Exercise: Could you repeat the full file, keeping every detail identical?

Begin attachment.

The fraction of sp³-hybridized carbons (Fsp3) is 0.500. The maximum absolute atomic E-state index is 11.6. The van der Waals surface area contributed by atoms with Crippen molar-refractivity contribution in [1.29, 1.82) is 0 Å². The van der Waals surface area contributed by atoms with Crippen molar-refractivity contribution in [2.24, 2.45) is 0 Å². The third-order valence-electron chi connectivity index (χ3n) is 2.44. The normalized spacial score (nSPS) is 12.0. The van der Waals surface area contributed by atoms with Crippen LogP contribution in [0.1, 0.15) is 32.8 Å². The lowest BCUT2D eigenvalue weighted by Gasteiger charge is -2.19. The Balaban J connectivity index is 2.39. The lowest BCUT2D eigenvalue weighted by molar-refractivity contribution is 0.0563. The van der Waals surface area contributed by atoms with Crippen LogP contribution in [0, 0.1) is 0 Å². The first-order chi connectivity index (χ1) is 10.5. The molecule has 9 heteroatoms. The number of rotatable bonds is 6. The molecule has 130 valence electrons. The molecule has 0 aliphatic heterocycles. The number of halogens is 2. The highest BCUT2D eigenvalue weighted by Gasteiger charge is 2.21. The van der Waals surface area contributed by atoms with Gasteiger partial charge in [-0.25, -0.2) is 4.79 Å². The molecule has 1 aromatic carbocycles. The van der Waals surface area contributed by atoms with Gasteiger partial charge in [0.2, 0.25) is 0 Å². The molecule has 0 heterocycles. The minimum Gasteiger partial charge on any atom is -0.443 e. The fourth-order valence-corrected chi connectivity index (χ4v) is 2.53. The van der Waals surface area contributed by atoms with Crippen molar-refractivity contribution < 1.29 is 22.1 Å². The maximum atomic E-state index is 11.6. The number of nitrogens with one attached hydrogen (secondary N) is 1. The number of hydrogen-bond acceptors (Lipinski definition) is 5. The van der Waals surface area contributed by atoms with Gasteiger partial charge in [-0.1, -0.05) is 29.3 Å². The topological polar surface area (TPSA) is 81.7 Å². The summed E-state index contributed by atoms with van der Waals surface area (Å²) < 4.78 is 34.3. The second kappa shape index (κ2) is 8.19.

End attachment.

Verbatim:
The fraction of sp³-hybridized carbons (Fsp3) is 0.500. The maximum absolute atomic E-state index is 11.6. The van der Waals surface area contributed by atoms with Crippen molar-refractivity contribution in [1.29, 1.82) is 0 Å². The van der Waals surface area contributed by atoms with Crippen molar-refractivity contribution in [2.24, 2.45) is 0 Å². The third-order valence-electron chi connectivity index (χ3n) is 2.44. The normalized spacial score (nSPS) is 12.0. The van der Waals surface area contributed by atoms with Crippen LogP contribution in [0.1, 0.15) is 32.8 Å². The lowest BCUT2D eigenvalue weighted by Gasteiger charge is -2.19. The Balaban J connectivity index is 2.39. The lowest BCUT2D eigenvalue weighted by molar-refractivity contribution is 0.0563. The van der Waals surface area contributed by atoms with Crippen LogP contribution in [0, 0.1) is 0 Å². The first-order chi connectivity index (χ1) is 10.5. The molecule has 9 heteroatoms. The number of rotatable bonds is 6. The molecule has 130 valence electrons. The molecule has 0 aliphatic heterocycles. The number of halogens is 2. The highest BCUT2D eigenvalue weighted by Gasteiger charge is 2.21. The van der Waals surface area contributed by atoms with Gasteiger partial charge in [-0.25, -0.2) is 4.79 Å². The molecule has 1 aromatic carbocycles. The van der Waals surface area contributed by atoms with Gasteiger partial charge in [0.2, 0.25) is 0 Å². The molecule has 0 heterocycles. The minimum Gasteiger partial charge on any atom is -0.443 e. The fourth-order valence-corrected chi connectivity index (χ4v) is 2.53. The van der Waals surface area contributed by atoms with Crippen molar-refractivity contribution < 1.29 is 22.1 Å². The maximum atomic E-state index is 11.6. The number of nitrogens with one attached hydrogen (secondary N) is 1. The number of hydrogen-bond acceptors (Lipinski definition) is 5. The van der Waals surface area contributed by atoms with Gasteiger partial charge in [-0.1, -0.05) is 29.3 Å². The topological polar surface area (TPSA) is 81.7 Å². The summed E-state index contributed by atoms with van der Waals surface area (Å²) < 4.78 is 34.3. The second kappa shape index (κ2) is 8.19.